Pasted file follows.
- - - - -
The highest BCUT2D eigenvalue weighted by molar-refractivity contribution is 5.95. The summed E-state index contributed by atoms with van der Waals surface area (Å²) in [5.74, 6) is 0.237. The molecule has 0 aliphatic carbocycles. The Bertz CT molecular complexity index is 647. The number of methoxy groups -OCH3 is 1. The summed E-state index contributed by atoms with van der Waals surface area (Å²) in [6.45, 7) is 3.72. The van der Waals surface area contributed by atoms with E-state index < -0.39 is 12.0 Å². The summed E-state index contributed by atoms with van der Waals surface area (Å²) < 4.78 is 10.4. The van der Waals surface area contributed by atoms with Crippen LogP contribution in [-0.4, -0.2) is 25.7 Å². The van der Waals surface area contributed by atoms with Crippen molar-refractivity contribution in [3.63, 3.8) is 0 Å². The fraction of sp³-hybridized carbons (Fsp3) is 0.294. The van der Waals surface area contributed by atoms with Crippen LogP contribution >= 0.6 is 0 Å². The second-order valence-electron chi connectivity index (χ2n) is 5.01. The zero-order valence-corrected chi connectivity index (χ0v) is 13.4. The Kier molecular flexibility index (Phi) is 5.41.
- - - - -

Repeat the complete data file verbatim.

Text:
The highest BCUT2D eigenvalue weighted by molar-refractivity contribution is 5.95. The summed E-state index contributed by atoms with van der Waals surface area (Å²) in [5.74, 6) is 0.237. The molecule has 0 aliphatic carbocycles. The Bertz CT molecular complexity index is 647. The number of methoxy groups -OCH3 is 1. The summed E-state index contributed by atoms with van der Waals surface area (Å²) in [6.45, 7) is 3.72. The van der Waals surface area contributed by atoms with E-state index < -0.39 is 12.0 Å². The summed E-state index contributed by atoms with van der Waals surface area (Å²) < 4.78 is 10.4. The van der Waals surface area contributed by atoms with Crippen LogP contribution in [-0.4, -0.2) is 25.7 Å². The van der Waals surface area contributed by atoms with Crippen molar-refractivity contribution in [3.63, 3.8) is 0 Å². The fraction of sp³-hybridized carbons (Fsp3) is 0.294. The van der Waals surface area contributed by atoms with Crippen LogP contribution >= 0.6 is 0 Å². The second-order valence-electron chi connectivity index (χ2n) is 5.01. The zero-order valence-corrected chi connectivity index (χ0v) is 13.4. The Kier molecular flexibility index (Phi) is 5.41.